The Statute of Liberty

Age one, with my uncle in Pin-Izelles in Belgium, 1964

Age one, with my uncle in Pin-Izelles in Belgium, 1964

Recently, I did a three-day intense training in which spiritual truths are applied to one’s life in order to take action with renewed focus: coaching style. One specific truth that is widely used to emphasize the importance of what we do, each moment of the day, is that the past and the future are not real, and only the Now exists. In that context, the idea of the end of life is evoked and any unfinished business starts to emerge, asking for attention.

I asked myself what would I regret not doing or saying to such or such person if I had to leave earth today?

I came to understand that I had held on to rancor against my father from a childish place of hurt, which I finally was able to let go. However, realizing my father is turning ninety this year, something did not feel quite done by my getting over my anger alone. So I wrote him a brief note to let him know we were all good.

The big unfinished business was with my mother. In this same training during an exercise I was reading the first draft of a letter to my mother. When I read my own words “I forgive you for everything,” I got emotional. I told my exercise-partner that I was not ready to forgive my mother. A break was announced and the group leader told us to “go do something unreasonable.”

I checked my phone and there was my mother’s number. It must have been well over twenty years since I had used it. We didn’t have regular contact since the early nineties, when I started to become aware of who she was via her strange reactions to my revelations about past occurrences.

In the years of stony silence I have wavered between moments of compassion and deep-seated anger and resentment. At various times in adulthood, I had felt vulnerable around her and had been hurt again.

I dialed the number and heard her voice, slow and old.


It was so strange to hear myself say the word that I broke out into tears, even as she apparently had not quite grasped whom she had on the line.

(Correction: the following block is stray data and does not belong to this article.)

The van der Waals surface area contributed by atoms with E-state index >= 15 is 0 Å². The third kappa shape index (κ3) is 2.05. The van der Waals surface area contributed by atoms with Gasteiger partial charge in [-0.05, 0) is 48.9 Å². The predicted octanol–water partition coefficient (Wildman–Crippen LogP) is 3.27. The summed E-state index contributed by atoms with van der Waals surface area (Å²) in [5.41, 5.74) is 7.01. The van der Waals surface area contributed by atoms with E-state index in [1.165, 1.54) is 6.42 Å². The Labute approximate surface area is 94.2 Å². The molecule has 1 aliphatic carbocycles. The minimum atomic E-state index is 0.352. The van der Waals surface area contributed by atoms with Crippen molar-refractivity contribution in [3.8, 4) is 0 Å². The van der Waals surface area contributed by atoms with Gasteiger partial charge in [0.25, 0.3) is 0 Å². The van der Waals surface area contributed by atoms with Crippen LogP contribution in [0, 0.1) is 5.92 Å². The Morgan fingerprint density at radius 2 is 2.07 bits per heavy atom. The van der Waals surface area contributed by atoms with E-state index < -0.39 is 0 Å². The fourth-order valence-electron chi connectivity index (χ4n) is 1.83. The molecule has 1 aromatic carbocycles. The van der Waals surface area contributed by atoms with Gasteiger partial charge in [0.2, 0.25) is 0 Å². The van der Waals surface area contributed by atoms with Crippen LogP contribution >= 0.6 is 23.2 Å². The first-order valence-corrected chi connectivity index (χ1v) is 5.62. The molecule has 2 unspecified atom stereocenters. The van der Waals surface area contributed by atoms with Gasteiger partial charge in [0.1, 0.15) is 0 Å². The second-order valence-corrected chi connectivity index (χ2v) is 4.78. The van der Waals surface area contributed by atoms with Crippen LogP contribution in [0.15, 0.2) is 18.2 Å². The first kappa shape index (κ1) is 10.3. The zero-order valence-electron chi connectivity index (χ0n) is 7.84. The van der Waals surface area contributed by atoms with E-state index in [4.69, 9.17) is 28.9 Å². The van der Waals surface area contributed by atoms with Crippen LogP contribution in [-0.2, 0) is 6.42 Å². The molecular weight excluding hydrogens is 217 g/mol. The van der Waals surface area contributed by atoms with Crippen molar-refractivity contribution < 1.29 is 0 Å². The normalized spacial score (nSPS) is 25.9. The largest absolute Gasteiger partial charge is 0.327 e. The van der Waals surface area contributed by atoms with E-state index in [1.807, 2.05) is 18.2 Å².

I repeated: “Mama?”

She responded with a quiet acknowledgment and I heard her get emotional, as well.

I asked her if I could speak to her in English and she said that that would be fine, if I could try to speak slowly. So I told her I would translate.

“I took a seminar this weekend that made me look at the story I created about what happened in the past.”

When I heard myself say “story I created” I became self-conscious, because my mother had told me at some point that I had made up a story about the past. So I clarified:

“I’m not saying what happened is a story. What happened happened. But I created a story beyond what happened and that caused me to feel a lot of anger and resentment. It created a vicious cycle of negative thoughts and feelings.”

“Fantastic,” my mother said.

“So,” I continued. “ I’m trying to set myself free from all those things that don’t really matter in life and focus only on what is important. Thank you for bringing me into this world and for dressing me in the morning and cooking, and for being there. I know that was not easy for you. I forgive you for everything.”

Upon hearing this, my mother gasped and exclaimed:

“I can’t believe it!”

I finished reading and translating the note:

“I forgive you for everything and I hope that to some degree this can also set you free.”

My mother repeated:

“I can’t believe it.”

She was genuine in her surprise. Then she asked:

“So, you’re doing really good, then?”

I told her I was doing really well, that my story was inspiring people to heal and that I was involved in healing work that made me feel happy and fulfilled. We said a few more things, not very much. I managed to let her know her that this call did not mean that I would stop speaking about what happened.

And that was it.

I made this call three weeks ago and it changed my life.

Immediately, I felt an enormous burden lift off my shoulders. The feeling of lightness has persisted.

I understand that my mother is the same person as she was before. I heard her trying to please me during the phone call, which is how she always was when I was confident and didn’t need her.

Since the phone call I see her with more clarity and with much greater compassion. And I haven’t wavered in how I perceive her. From the human-experience-point-of-view I see her at the age at which her trauma ended her emotional growth, around five years old. In general, I see her as a being of light.

I have been visualizing both my mother and father in bright, white light. That light, the substance of the universe, is also my substance and the substance of each of them. That light that is in each person, no matter how deeply it is hidden.

Since I forgave my mother, I have forgiven many others. Every person I can think of that I’ve been hurt by, I visualize in the bright light that shows them as they truly are.

Forgiveness taps into a universal law that is meant to liberate us. Forgiveness has shown me that there are no good guys and bad guys. I have set myself free. And my greatest desire is to share this way to freedom with all.

My resolve to forgive all has been put to the test already and I’m certain the tests will continue.

Forgiveness is for the strong. It comes at the end of healing, once the sense of self is restored and perpetrators have truly lost their power over us. It is a liberating gift that sets us all free.

Anneke Lucas